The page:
After World War 1, Fritz Harber, a brilliant German scientist and Nobel Prize winner, explored a novel way to help his country pay off its overwhelming war debt by extracting gold from seawater. This proved to be an unworkable scheme, however, experimentation with seawater electrolysis quietly continued.
In the 1970s, Wolf Hilbertz, an architect who was fascinated with the process, experimented under the auspices of the University of Texas. He patented the concept of Biorock (also known as seacrete or seament). Over the past fifty years applications for Biorock have been explored, such as reef restoration.
Several years ago, my son Adam, an architect, introduced me to the possibilities of Biorock in creating structures for other purposes. He explained the potential use of accreting aragonite on the cathode during electrolysis. Aragonite is more durable than cement. Many marine molluscs – clams, oysters, scallops, etc. – accrete aragonite to create their shells.
To the right is Adam’s design for a pavilion grown from Biorock; he continues to research this concept.
In my imagination, this idea grew into an elegant solution, a way to construct the future sea steading communities in Pelagia.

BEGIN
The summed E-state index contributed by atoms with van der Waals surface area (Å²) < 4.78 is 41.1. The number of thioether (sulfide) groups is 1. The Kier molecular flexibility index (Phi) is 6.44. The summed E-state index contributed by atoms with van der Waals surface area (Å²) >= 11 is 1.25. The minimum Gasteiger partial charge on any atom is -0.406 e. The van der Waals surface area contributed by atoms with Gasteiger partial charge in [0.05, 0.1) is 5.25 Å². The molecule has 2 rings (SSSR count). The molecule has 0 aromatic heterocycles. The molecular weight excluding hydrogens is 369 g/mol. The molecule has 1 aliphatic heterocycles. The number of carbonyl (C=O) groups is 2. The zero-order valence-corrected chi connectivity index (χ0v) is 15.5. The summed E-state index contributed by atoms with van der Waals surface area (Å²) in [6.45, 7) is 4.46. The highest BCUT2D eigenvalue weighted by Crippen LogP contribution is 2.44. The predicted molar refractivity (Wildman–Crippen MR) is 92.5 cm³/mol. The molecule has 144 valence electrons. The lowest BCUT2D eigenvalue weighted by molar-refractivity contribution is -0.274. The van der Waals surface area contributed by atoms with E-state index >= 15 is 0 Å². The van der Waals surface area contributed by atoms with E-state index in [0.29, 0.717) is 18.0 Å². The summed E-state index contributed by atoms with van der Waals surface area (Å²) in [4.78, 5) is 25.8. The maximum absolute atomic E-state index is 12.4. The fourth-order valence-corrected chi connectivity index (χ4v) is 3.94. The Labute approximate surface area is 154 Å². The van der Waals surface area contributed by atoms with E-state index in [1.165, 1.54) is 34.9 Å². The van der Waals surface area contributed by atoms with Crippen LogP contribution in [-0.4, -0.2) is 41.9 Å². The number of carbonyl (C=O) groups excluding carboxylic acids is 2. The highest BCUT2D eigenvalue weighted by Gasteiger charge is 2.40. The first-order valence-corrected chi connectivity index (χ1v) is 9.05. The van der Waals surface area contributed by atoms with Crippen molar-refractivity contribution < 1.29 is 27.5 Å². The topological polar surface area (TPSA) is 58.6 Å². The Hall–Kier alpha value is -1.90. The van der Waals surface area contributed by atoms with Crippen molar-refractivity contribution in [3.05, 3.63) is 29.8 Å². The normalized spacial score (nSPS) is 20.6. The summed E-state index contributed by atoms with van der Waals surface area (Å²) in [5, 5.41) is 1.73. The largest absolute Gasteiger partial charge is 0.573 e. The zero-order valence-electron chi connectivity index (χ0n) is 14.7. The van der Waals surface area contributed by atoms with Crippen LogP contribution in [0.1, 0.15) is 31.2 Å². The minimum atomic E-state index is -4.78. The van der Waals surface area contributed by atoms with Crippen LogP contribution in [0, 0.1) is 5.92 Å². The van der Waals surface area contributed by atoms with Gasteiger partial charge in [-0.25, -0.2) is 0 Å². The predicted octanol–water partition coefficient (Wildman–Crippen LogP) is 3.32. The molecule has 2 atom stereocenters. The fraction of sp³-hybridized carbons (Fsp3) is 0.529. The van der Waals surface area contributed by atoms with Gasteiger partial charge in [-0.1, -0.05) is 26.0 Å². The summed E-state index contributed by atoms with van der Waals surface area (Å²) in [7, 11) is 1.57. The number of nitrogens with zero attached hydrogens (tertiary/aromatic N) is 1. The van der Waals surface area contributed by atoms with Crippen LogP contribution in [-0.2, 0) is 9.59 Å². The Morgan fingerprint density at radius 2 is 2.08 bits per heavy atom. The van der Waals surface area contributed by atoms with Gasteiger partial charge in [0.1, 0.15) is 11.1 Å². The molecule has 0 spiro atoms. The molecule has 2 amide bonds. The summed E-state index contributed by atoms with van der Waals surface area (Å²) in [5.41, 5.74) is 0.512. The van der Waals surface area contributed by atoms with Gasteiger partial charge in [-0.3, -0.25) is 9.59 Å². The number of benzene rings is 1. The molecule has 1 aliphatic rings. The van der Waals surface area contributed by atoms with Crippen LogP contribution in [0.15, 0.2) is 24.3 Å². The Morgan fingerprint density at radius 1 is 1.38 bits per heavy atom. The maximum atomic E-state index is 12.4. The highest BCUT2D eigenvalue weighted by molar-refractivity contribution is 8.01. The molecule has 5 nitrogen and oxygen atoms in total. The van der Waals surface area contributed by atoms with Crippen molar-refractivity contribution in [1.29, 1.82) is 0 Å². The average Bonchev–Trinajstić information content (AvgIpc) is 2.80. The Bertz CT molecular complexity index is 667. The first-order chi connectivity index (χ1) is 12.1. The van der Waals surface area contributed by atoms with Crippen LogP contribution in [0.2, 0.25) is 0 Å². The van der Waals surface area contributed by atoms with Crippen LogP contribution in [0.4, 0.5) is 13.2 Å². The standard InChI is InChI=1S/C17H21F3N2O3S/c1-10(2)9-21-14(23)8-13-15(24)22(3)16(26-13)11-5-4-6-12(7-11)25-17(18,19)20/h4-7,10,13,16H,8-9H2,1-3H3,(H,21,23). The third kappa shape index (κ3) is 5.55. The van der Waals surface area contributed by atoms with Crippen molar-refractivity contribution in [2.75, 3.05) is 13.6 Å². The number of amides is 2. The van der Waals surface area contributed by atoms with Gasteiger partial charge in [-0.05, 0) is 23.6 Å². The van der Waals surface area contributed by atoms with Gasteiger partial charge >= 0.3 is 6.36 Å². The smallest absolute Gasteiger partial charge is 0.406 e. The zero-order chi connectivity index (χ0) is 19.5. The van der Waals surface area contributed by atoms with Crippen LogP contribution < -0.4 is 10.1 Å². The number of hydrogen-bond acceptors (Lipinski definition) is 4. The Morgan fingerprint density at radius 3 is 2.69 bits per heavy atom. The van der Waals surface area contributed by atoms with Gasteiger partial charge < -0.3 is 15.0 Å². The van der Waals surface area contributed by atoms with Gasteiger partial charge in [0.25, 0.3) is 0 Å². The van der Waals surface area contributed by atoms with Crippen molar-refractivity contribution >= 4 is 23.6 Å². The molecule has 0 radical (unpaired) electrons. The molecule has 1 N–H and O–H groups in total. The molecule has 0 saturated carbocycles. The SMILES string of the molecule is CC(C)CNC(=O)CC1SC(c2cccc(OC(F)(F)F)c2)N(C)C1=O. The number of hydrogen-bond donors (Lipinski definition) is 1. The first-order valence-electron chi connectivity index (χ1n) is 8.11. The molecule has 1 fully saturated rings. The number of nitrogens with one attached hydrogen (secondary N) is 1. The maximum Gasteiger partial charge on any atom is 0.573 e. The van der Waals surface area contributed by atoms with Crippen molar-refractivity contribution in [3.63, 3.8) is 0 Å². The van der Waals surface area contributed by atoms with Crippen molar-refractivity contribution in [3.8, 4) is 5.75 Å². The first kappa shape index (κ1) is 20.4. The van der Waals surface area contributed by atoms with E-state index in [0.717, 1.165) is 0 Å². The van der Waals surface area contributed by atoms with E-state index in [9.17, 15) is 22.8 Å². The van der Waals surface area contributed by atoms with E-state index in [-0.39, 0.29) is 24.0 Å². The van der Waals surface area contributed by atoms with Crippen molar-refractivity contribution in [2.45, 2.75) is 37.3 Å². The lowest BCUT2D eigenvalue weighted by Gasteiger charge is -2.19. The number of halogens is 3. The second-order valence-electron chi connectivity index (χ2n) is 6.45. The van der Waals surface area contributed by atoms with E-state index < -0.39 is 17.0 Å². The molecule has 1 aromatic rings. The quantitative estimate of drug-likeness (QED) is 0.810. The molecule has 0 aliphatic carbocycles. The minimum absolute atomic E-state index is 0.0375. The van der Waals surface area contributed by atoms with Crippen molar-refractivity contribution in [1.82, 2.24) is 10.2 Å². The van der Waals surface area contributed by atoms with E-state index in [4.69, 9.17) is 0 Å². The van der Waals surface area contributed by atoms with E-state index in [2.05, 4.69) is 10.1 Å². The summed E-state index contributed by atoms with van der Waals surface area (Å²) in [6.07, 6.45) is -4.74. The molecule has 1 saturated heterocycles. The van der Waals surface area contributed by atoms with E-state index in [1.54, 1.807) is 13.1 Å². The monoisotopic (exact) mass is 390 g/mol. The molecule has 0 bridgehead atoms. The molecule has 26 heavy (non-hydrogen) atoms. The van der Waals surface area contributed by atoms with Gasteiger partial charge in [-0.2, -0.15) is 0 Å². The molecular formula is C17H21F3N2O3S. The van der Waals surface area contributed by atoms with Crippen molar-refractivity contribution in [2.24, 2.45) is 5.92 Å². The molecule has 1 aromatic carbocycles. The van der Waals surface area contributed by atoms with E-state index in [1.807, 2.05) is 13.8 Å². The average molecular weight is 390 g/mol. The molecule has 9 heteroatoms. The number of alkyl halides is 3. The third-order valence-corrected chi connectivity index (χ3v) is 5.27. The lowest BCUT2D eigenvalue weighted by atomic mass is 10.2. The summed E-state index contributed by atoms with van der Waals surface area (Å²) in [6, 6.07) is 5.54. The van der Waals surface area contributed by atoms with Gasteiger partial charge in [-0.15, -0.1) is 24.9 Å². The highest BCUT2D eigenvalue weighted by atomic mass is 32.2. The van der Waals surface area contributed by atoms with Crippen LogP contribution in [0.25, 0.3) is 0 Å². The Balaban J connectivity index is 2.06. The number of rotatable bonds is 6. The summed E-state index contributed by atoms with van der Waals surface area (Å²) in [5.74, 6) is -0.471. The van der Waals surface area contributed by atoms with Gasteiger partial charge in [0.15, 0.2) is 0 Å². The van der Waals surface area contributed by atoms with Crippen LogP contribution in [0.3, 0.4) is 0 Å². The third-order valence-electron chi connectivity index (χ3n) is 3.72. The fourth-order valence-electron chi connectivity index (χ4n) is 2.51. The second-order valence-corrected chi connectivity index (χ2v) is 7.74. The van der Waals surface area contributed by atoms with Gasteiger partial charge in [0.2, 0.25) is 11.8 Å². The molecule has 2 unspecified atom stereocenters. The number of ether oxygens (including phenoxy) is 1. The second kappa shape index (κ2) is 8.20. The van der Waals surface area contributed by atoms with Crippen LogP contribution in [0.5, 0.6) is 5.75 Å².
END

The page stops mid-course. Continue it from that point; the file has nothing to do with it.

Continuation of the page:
Accretion can take place using any material that conducts electricity. So, for example, you could accrete aragonite onto steel mesh, which has been moulded into any shape, and the result would be like building with ferro-cement. In the world of Pelagia, instead of using metal cathodes, accretion would take place on top of graphene, one of the strongest materials known.
In Pelagia, this accretion process is used to build sea steading ships like Ossë as well as for modular components of Marcelli Ring and the platforms used for mariculture activities on Marcelli Rise.
I think this just scratches the surface of potential applications for this technology, especially in possible Pelagic territories; future research will tell us more.